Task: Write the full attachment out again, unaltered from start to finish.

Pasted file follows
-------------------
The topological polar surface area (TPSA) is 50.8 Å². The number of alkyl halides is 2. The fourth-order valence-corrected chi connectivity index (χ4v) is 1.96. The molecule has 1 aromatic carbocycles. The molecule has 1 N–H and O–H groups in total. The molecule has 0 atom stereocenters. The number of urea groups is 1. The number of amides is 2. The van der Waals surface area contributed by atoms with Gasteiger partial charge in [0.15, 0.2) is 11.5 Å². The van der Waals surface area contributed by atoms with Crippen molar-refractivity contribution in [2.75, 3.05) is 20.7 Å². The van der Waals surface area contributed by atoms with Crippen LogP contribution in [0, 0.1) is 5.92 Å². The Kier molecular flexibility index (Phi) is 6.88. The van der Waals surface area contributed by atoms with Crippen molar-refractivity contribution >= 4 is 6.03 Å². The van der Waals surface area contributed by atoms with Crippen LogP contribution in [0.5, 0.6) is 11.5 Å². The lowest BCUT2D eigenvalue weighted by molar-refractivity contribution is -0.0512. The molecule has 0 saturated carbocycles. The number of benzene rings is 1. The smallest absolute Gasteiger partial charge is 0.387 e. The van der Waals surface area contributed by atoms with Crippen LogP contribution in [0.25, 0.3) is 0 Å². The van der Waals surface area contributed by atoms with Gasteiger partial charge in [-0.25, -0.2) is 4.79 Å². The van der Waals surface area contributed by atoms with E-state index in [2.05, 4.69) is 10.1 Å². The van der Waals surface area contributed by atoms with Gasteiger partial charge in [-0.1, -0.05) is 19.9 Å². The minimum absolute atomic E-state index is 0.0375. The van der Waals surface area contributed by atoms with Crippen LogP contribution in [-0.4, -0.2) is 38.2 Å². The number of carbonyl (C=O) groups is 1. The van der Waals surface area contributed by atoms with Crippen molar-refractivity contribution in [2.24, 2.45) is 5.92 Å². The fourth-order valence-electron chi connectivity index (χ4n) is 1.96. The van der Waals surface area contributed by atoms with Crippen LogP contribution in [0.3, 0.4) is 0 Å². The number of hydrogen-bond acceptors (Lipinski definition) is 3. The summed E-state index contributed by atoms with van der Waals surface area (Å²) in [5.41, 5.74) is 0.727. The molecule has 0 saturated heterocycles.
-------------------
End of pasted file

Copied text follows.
The topological polar surface area (TPSA) is 50.8 Å². The number of alkyl halides is 2. The fourth-order valence-corrected chi connectivity index (χ4v) is 1.96. The molecule has 1 aromatic carbocycles. The molecule has 1 N–H and O–H groups in total. The molecule has 0 atom stereocenters. The number of urea groups is 1. The number of amides is 2. The van der Waals surface area contributed by atoms with Gasteiger partial charge in [0.15, 0.2) is 11.5 Å². The van der Waals surface area contributed by atoms with Crippen molar-refractivity contribution in [2.75, 3.05) is 20.7 Å². The van der Waals surface area contributed by atoms with Crippen LogP contribution in [0, 0.1) is 5.92 Å². The Kier molecular flexibility index (Phi) is 6.88. The van der Waals surface area contributed by atoms with Crippen molar-refractivity contribution >= 4 is 6.03 Å². The van der Waals surface area contributed by atoms with Crippen LogP contribution in [0.5, 0.6) is 11.5 Å². The lowest BCUT2D eigenvalue weighted by molar-refractivity contribution is -0.0512. The molecule has 0 saturated carbocycles. The number of benzene rings is 1. The smallest absolute Gasteiger partial charge is 0.387 e. The van der Waals surface area contributed by atoms with Crippen LogP contribution in [0.25, 0.3) is 0 Å². The van der Waals surface area contributed by atoms with Gasteiger partial charge in [-0.25, -0.2) is 4.79 Å². The van der Waals surface area contributed by atoms with E-state index in [2.05, 4.69) is 10.1 Å². The van der Waals surface area contributed by atoms with Gasteiger partial charge in [-0.1, -0.05) is 19.9 Å². The minimum absolute atomic E-state index is 0.0375. The van der Waals surface area contributed by atoms with Crippen LogP contribution in [-0.4, -0.2) is 38.2 Å². The number of carbonyl (C=O) groups is 1. The van der Waals surface area contributed by atoms with Crippen molar-refractivity contribution in [2.24, 2.45) is 5.92 Å². The fourth-order valence-electron chi connectivity index (χ4n) is 1.96. The van der Waals surface area contributed by atoms with Crippen LogP contribution in [0.3, 0.4) is 0 Å². The number of hydrogen-bond acceptors (Lipinski definition) is 3. The summed E-state index contributed by atoms with van der Waals surface area (Å²) in [5.41, 5.74) is 0.727. The molecule has 0 saturated heterocycles.